IMG_0806Here at C Squared, we put a lot of consideration into what goes into our cider (and also what does not go into it). For this first blog I want to introduce people to Robert Touslee, whose lavender goes into our Lila cider. Robert is a cider fan and came sniffing around C Squared before we were even open. He grows some heirloom cider apple trees on his property near Denver, and he also helped source the Colorado harvested honey that goes into Lila as well. I asked Robert a few questions about his lavender, which smells and tastes amazing.

C2: How long have you been growing lavender and what inspired you to start?

Robert: We live nearby, and realized this particular property is one the last remaining piece of undeveloped suburban farm land in our area.  It dates from the turn of the century when Jefferson County supplied Denver with food and fruit.  Recently home to thirty milk goats, we acquired it and started in 2012 with an idea to keep it viable as a small acreage farm, away from developers.  While working for a French company years ago, the memory and smell of huge lavender fields in Provence vividly remained.  Since lavender requires only sunshine and little or no water, it was worth a try for this property in the Denver foothills.

C2: What plans do you have for the future of your operation?

Robert: Lavender is a truly wonderful plant.  We want to be able to share it with the local community in a small nature-centered shop soon.  We especially enjoy creating fresh bouquets, or arranged with natural dried grasses and flowers.  Dried and cleaned lavender flower buds have many uses as well.  If enough crop is available, we distill remaining dried buds for lavender oil used in soaps and lotions.  Little of this beautiful perennial plant is wasted.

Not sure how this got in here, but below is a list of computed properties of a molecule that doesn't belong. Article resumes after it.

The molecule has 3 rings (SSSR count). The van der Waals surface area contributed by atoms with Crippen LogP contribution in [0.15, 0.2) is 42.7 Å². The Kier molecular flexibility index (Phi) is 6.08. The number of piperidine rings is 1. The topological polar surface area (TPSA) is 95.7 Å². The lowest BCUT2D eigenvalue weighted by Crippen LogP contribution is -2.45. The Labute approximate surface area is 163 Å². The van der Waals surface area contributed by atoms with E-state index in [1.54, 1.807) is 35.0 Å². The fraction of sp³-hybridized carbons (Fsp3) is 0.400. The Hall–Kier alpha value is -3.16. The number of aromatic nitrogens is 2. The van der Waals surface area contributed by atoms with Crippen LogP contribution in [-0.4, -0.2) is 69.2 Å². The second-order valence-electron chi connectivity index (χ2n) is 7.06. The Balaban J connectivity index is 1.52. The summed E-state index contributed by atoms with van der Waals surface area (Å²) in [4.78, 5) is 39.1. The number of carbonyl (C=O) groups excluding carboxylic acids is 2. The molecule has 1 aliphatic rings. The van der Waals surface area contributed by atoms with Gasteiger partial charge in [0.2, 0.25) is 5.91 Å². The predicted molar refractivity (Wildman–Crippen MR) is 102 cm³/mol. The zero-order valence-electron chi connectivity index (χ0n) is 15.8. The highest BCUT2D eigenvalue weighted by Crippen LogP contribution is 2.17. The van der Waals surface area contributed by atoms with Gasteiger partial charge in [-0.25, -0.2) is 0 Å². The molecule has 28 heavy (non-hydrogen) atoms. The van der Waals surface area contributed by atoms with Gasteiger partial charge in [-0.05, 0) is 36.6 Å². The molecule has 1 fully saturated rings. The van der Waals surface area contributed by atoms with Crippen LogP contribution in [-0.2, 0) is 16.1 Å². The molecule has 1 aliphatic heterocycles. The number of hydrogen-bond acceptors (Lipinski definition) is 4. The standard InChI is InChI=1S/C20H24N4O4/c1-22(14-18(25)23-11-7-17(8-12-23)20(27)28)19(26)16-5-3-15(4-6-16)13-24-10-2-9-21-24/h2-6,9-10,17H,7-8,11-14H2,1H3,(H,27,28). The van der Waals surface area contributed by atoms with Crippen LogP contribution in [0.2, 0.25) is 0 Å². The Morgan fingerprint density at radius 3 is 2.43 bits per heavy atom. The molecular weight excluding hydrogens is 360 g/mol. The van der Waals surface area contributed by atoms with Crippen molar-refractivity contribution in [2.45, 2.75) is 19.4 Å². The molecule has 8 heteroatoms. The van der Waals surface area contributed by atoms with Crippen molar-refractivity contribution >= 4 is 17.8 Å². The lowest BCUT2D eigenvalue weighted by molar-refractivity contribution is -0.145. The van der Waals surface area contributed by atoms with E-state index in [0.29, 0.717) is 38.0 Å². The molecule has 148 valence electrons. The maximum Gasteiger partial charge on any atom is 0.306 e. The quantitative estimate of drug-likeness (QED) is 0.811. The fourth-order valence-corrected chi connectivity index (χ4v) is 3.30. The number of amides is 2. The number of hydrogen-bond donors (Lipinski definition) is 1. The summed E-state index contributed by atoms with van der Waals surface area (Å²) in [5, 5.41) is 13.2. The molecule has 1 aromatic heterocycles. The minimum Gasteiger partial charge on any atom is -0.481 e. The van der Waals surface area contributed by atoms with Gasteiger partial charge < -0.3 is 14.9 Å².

C2: What specific variety of lavender do you grow?

Robert: We have some seventeen different varieties under evaluation at present.  The “lavendin” hybrids Hidcote and Grosso are long and strong, and have a higher oil content overall.  Our favorites for culinary uses and the sweeter smell and taste are the “true lavenders”, such as Imperial Gem, Buena Vista, Folgate and Melissa.

As you can see from the pictures, Robert’s golden retriever SonnyBear clearly guards the lavender from all harm while also retrieving any apples which may have fallen on the ground nearby. Thank you Robert and SonnyBear for doing what you do.

IMG_6106 (2)
IMG_4107
Lavender

Cheers,
Andy Brown